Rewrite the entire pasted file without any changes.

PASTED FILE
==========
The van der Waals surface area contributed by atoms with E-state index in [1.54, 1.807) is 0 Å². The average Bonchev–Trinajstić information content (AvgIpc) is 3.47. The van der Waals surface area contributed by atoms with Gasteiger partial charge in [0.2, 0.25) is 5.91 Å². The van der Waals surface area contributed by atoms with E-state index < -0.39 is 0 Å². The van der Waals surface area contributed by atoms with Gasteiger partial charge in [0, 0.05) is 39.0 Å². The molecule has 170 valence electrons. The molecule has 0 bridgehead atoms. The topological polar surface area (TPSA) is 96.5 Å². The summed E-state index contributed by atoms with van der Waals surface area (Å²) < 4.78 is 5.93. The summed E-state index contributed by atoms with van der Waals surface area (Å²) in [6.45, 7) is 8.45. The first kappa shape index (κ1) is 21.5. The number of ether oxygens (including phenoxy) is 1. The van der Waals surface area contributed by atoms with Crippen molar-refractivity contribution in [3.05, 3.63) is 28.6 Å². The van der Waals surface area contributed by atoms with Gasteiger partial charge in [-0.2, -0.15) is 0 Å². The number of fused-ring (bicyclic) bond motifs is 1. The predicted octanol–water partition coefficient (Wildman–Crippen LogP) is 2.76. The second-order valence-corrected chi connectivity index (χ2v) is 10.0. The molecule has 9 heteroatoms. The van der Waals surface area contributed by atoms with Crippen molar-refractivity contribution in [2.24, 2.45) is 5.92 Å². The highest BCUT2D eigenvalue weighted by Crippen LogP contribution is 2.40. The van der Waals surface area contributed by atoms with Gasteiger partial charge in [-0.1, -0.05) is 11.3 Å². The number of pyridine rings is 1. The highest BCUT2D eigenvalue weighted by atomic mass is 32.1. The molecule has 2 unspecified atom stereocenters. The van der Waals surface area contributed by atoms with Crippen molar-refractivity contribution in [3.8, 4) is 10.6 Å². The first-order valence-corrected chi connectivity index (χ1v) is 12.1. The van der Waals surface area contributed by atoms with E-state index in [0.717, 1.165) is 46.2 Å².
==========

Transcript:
The van der Waals surface area contributed by atoms with E-state index in [1.54, 1.807) is 0 Å². The average Bonchev–Trinajstić information content (AvgIpc) is 3.47. The van der Waals surface area contributed by atoms with Gasteiger partial charge in [0.2, 0.25) is 5.91 Å². The van der Waals surface area contributed by atoms with E-state index < -0.39 is 0 Å². The van der Waals surface area contributed by atoms with Gasteiger partial charge in [0, 0.05) is 39.0 Å². The molecule has 170 valence electrons. The molecule has 0 bridgehead atoms. The topological polar surface area (TPSA) is 96.5 Å². The summed E-state index contributed by atoms with van der Waals surface area (Å²) < 4.78 is 5.93. The summed E-state index contributed by atoms with van der Waals surface area (Å²) in [6.45, 7) is 8.45. The first kappa shape index (κ1) is 21.5. The number of ether oxygens (including phenoxy) is 1. The van der Waals surface area contributed by atoms with Crippen molar-refractivity contribution in [3.05, 3.63) is 28.6 Å². The van der Waals surface area contributed by atoms with Gasteiger partial charge in [-0.2, -0.15) is 0 Å². The number of fused-ring (bicyclic) bond motifs is 1. The predicted octanol–water partition coefficient (Wildman–Crippen LogP) is 2.76. The second-order valence-corrected chi connectivity index (χ2v) is 10.0. The molecule has 9 heteroatoms. The van der Waals surface area contributed by atoms with Crippen molar-refractivity contribution in [2.24, 2.45) is 5.92 Å². The highest BCUT2D eigenvalue weighted by Crippen LogP contribution is 2.40. The van der Waals surface area contributed by atoms with Gasteiger partial charge in [-0.1, -0.05) is 11.3 Å². The number of pyridine rings is 1. The highest BCUT2D eigenvalue weighted by atomic mass is 32.1. The molecule has 2 unspecified atom stereocenters. The van der Waals surface area contributed by atoms with Crippen molar-refractivity contribution in [3.8, 4) is 10.6 Å². The first-order valence-corrected chi connectivity index (χ1v) is 12.1. The van der Waals surface area contributed by atoms with E-state index in [0.717, 1.165) is 46.2 Å².